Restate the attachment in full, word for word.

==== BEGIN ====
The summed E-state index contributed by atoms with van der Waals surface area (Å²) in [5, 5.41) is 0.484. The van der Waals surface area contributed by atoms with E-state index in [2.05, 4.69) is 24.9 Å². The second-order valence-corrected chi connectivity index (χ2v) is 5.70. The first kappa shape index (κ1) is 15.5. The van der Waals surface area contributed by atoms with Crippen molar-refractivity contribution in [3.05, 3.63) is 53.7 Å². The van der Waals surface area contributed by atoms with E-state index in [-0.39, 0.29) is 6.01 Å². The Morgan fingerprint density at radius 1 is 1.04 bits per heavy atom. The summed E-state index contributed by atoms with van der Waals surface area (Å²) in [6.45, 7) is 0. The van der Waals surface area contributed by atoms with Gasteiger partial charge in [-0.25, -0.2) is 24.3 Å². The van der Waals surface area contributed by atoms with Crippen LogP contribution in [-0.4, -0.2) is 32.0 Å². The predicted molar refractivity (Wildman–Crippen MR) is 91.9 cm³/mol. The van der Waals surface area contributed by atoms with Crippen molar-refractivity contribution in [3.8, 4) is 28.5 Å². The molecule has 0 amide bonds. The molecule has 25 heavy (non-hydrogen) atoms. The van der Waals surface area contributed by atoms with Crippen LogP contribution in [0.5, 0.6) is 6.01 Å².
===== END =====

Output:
The summed E-state index contributed by atoms with van der Waals surface area (Å²) in [5, 5.41) is 0.484. The van der Waals surface area contributed by atoms with E-state index in [2.05, 4.69) is 24.9 Å². The second-order valence-corrected chi connectivity index (χ2v) is 5.70. The first kappa shape index (κ1) is 15.5. The van der Waals surface area contributed by atoms with Crippen molar-refractivity contribution in [3.05, 3.63) is 53.7 Å². The van der Waals surface area contributed by atoms with E-state index in [-0.39, 0.29) is 6.01 Å². The Morgan fingerprint density at radius 1 is 1.04 bits per heavy atom. The summed E-state index contributed by atoms with van der Waals surface area (Å²) in [6.45, 7) is 0. The van der Waals surface area contributed by atoms with Gasteiger partial charge in [-0.25, -0.2) is 24.3 Å². The van der Waals surface area contributed by atoms with Crippen LogP contribution in [-0.4, -0.2) is 32.0 Å². The predicted molar refractivity (Wildman–Crippen MR) is 91.9 cm³/mol. The van der Waals surface area contributed by atoms with Crippen molar-refractivity contribution in [3.8, 4) is 28.5 Å². The molecule has 0 amide bonds. The molecule has 25 heavy (non-hydrogen) atoms. The van der Waals surface area contributed by atoms with Crippen LogP contribution in [0.5, 0.6) is 6.01 Å².